Metro Weekly

Swedish Tease: the new Volvo XC90

Volvo offers glimpses, hints, but nothing finite in features for remake of XC90 SUV

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There is undoubtedly a deep-rooted pleasure derived from withholding something important. The lengthy tease, drip-feeding nuggets of information, goading the intended recipient into guesswork, testing the limits of their patience as they eagerly wait for the final reveal. Volvo’s marketing department, then, must be resting in a near-orgasm state, as they evidently can’t get enough of that withholding pleasure when it comes to the all-new XC90 SUV.

For months, now, Volvo has teased and tantalized the world with hints and suggestions for the upcoming replacement for its decade-old midsize SUV: Concept models which offered styling cues that “might” or “could” make it to the production version. The refreshing or complete overhauling of its entire range into one of the most attractive and well-balanced on the road. Technology previews, which would make it to future models, with PR reps aggressively winking and mouthing “XC90” at pining journalists. Okay, I may have slightly exaggerated that last one, but Volvo has certainly been taking their sweet time to launch the all-new model. Enter, then, the first official shots of what we can expect to see when the XC90 eventually rolls into showrooms.

There’s no exterior on show, likewise with what lies under the hood and in between the wheels. Instead, Volvo is showing off the XC90’s interior – and words can hardly do it justice. Whereas Volvo interiors have always been clean and functional, its floating center stack design – though aging well – is hardly the last word in user-friendliness any more. What’s Volvo to do? Throw it all out and take inspiration from cars that cost twice as much. The Swedes have done away with clusters of tiny buttons and myriads of controls. Instead, a large, Tesla-like screen dominates the dash, surrounded by rich leather, wood and presumably premium plastics. The gear shifter is an elegant crystal affair, produced by bespoke Swedish glassworks company Orrefors. Tiny Swedish flags adorn the fine stitching on the leather seats. Norse God is in the details, apparently.

Volvo XC90 Seat

So, luxury would seem to be present. It’s also set to be one for the digital crowd, too. A new version of Volvo’s excellent digital display is nestled behind the steering wheel, while that massive center screen will debut a new infotainment system, one hopefully more intuitive that Volvo’s current, somewhat obscure software. Volvo promise access to a range of Internet applications, while their partnership with Apple for its CarPlay service should enable those with iOS devices to get better connected when on the move. Boosting tech credentials is four-zone climate control, complete with a digital display between the front seats for rear passenger. Those in the front can benefit from optional ventilated and massaging seats, while powered seats come as standard.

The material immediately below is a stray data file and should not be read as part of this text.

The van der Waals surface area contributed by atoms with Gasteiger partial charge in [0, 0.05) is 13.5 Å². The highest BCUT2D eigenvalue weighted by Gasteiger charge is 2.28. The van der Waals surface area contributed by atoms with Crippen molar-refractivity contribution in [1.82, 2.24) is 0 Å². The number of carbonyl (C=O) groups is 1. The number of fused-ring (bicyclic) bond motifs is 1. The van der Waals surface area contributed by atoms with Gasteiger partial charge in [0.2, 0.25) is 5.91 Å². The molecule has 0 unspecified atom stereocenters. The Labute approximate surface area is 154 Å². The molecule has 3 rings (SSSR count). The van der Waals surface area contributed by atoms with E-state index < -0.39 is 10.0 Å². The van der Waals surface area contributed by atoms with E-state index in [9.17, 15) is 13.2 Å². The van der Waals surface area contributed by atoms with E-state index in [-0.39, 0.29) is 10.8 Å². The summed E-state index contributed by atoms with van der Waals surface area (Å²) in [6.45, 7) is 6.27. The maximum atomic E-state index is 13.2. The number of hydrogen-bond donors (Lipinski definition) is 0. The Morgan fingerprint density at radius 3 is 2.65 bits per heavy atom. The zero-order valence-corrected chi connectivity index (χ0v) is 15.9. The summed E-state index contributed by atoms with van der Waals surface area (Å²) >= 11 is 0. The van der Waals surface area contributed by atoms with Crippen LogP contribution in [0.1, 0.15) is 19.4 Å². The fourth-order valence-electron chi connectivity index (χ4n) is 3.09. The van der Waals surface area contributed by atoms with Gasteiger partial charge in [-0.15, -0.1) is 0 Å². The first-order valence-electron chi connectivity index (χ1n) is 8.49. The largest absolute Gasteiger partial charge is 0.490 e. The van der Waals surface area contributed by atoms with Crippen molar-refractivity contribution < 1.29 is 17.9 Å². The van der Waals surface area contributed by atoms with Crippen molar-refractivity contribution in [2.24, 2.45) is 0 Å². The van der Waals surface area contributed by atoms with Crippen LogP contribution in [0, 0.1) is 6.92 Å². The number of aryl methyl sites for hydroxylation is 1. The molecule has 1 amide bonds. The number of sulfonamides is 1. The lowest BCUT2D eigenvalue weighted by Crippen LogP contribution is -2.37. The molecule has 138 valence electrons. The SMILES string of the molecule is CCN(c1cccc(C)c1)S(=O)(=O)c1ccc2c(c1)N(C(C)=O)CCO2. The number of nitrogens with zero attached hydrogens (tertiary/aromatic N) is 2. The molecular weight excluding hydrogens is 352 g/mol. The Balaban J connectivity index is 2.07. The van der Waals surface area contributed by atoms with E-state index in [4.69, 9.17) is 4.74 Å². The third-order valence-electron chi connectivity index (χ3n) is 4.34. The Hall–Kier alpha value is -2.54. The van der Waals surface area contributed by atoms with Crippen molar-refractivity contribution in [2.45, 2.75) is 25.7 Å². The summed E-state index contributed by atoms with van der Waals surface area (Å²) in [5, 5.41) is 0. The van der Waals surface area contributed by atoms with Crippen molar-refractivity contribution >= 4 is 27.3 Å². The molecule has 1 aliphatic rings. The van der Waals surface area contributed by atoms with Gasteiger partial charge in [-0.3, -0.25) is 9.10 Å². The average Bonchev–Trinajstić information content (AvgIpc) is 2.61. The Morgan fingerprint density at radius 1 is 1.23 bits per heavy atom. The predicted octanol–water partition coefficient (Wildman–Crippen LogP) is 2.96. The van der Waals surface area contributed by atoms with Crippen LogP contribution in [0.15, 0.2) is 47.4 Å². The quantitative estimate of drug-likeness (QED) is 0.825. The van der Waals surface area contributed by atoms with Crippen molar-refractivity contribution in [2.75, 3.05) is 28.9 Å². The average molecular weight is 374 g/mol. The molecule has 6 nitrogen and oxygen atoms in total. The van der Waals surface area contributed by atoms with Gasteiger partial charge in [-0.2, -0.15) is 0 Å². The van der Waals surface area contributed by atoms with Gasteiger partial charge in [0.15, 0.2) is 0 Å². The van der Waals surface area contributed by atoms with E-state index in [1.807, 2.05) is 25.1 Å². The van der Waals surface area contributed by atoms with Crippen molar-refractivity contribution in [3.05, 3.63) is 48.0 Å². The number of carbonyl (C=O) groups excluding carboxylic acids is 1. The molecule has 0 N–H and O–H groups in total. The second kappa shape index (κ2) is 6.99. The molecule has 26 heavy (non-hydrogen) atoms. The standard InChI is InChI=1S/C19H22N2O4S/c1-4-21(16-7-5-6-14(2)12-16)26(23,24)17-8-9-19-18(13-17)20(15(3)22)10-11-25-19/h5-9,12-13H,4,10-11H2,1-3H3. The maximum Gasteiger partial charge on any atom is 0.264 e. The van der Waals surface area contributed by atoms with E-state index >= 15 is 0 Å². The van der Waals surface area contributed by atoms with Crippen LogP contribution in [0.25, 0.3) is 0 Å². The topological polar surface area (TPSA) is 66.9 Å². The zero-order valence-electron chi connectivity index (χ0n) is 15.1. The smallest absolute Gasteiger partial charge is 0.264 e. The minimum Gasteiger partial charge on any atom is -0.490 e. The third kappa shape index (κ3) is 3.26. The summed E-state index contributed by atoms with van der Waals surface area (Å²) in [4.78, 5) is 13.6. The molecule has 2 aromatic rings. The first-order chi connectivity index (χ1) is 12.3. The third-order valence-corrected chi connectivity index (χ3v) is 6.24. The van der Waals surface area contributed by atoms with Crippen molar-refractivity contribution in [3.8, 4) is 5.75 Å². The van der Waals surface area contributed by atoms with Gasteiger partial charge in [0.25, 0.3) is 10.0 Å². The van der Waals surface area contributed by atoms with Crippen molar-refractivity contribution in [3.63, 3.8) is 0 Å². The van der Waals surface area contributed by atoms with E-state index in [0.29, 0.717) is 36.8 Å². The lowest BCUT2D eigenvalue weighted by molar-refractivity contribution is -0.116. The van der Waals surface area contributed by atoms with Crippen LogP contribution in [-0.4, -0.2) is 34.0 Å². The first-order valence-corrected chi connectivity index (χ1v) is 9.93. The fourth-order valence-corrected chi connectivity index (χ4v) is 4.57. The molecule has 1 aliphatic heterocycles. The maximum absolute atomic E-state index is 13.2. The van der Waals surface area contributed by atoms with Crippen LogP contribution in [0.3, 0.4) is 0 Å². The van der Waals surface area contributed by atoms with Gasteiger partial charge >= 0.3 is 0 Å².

Comfort is also a top priority. Volvo claims the new seats are designed to resemble the human spine, with an emphasis on ergonomics which will hopefully iron out back ache and long-haul fatigue. For those left to the back seats, second row occupants can expect greater space as the previous bench has been replaced with three individual seats that can recline and slide to offer greater legroom or increased trunk space. The current XC90’s third row is very much a child-only option, but with this new model, Volvo claim adults up to 5’7” can comfortably sit in the back without complaint, so you can take 7 adults in comfort – provided you have two short friends who don’t mind sitting together. A new method of entry and exit is also present, which should make climbing into the rear a little more elegant for those attempting it and a little less amusing for those watching. For the lazy owner, power-folding can also be specified, making the decision between trunk space and a third row even easier.

Volvo XC90 Controls

Overall, it’s a dramatic departure from the rapidly aging current XC90, whose overall design has remained largely the same since its introduction at the start of the millennium. With such an obvious focus on premium design and materials, it will be interesting to see if the new XC90’s price takes a marked step up from its current starting point of $39,700. The Range Rover Sport and BMW X5 offer premium interiors and 7 seats, both starting around the $60,000 mark. If Volvo is looking to push the XC90 upmarket, we could be in for some serious sticker shock.

Sadly, such speculation will continue until we have a finalized spec sheet in our hands. Volvo promises that the XC90’s guts will be spilled for the world to see starting mid-July July, while the much-anticipated exterior will finally make itself known in August. In the meantime, we’ll keep waiting as the Swedish automaker’s marketing team carries on their cruel campaign of withholding.

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Rhuaridh Marr is Metro Weekly's managing editor. He can be reached at